Crime XXXXXXVIII – Gross Negligence Manslaughter X

In R v Mishra (2005) two doctors were charged with gross negligence manslaughter for failing to take proper care of a patient who was recovering from an operation (post-op). The patient died from a wound that resulted from the operation – there was an infection and the patient died from the complications that followed. The test in R v Adomako (1994) was applied and the doctors were convicted.

The doctors appealed on the grounds that the fourth limb in the test in R v Adomako (1994), i.e. that the defendant’s conduct must be so bad that a crime could be inferred was circular and required the jury to set its own level of criminality when what was criminal or otherwise was something that should be decided by the law and not the jury and was in breach of articles 6 & 7 of the European Convention on Human Rights which reads as follows:-


Right to a fair trial

  1. In the determination of his civil rights and obligations or of any criminal charge against him, everyone is entitled to a fair and public hearing within a reasonable time by an independent and impartial tribunal established by law. Judgment shall be pronounced publicly but the press and public may be excluded from all or part of the trial in the interests of morals, public order or national security in a democratic society, where the interests of juveniles or the protection of the private life of the parties so require, or to the extent strictly necessary in the opinion of the court in special circumstances where publicity would prejudice the interests of justice.
  2. Everyone charged with a criminal offence shall be presumed innocent until proved guilty according to law.
  3. Everyone charged with a criminal offence has the following minimum rights:

(a) To be informed promptly, in a language which he understands and in detail, of the nature and cause of the accusation against him;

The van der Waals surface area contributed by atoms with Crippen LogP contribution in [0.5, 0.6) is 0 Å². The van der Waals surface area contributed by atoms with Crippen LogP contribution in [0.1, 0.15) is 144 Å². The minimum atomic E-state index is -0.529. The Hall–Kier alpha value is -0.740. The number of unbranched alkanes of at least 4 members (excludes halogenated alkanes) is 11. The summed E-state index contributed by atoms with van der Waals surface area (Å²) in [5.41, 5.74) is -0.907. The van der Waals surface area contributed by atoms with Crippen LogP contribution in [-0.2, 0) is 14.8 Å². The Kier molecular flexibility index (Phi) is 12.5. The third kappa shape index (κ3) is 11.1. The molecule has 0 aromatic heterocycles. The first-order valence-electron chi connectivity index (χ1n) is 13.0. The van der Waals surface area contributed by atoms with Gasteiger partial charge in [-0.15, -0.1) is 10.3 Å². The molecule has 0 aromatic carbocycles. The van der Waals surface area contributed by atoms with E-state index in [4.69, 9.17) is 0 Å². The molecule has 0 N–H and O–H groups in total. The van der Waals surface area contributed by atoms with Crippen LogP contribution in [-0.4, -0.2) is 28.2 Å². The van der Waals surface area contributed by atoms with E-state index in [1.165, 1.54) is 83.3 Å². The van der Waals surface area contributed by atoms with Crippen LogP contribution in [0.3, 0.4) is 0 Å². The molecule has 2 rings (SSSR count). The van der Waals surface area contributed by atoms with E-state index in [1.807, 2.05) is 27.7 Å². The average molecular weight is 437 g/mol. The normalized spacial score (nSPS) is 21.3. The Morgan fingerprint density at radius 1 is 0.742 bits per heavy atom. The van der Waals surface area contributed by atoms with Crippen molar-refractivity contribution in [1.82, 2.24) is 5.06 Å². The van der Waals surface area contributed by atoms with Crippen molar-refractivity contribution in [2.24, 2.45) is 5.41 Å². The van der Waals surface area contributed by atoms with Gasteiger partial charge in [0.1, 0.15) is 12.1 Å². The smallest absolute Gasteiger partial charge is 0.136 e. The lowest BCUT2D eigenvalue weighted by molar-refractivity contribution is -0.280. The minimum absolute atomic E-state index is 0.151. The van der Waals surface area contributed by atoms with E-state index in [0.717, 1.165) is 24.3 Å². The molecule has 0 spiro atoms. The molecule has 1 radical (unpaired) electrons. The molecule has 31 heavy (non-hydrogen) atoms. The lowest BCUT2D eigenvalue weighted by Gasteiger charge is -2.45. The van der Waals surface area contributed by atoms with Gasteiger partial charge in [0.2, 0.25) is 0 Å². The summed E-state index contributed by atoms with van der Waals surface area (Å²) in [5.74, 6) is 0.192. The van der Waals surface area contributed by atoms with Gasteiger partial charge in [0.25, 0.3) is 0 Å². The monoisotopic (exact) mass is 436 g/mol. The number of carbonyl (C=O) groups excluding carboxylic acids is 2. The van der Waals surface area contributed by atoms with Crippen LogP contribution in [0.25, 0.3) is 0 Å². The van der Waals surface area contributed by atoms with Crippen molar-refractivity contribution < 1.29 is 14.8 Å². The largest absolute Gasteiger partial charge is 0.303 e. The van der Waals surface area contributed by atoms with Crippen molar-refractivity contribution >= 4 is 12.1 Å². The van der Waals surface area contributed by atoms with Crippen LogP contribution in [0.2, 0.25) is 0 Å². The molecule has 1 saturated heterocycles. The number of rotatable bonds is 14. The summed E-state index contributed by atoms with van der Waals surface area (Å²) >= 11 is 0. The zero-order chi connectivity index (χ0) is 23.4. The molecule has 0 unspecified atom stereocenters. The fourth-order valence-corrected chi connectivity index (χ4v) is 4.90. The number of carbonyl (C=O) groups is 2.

(b) To have adequate time and facilities for the preparation of his defense;

(c) To defend himself in person or through legal assistance of his own choosing or, if he has not sufficient means to pay for legal assistance, to be given it free when the interests of justice so require;

(d) To examine or have examined witnesses against him and to obtain the attendance and examination of witnesses on his behalf under the same conditions as witnesses against him;

(e) To have the free assistance of an interpreter if he cannot understand or speak the language used in court.


No punishment without law

  1. No one shall be held guilty of any criminal offence on account of any act or omission which did not constitute a criminal offence under national or international law at the time when it was committed. Nor shall a heavier penalty be imposed than the one that was applicable at the time the criminal offence was committed.
  2. This Article shall not prejudice the trial and punishment of any person for any act or omission which, at the time when it was committed, was criminal according to the general principles of law recognized by civilized nations.

The conviction was upheld. It was decided that the question for the jury was not whether the defendants conduct was so bad that that it amounted to a crime but rather if it was so negligent or grossly negligent that in amounted to a crime which was essentially a question of fact (something that is to be decided by the jury) and not a question of law.

Copyright © 2018 by Dyarne Ward

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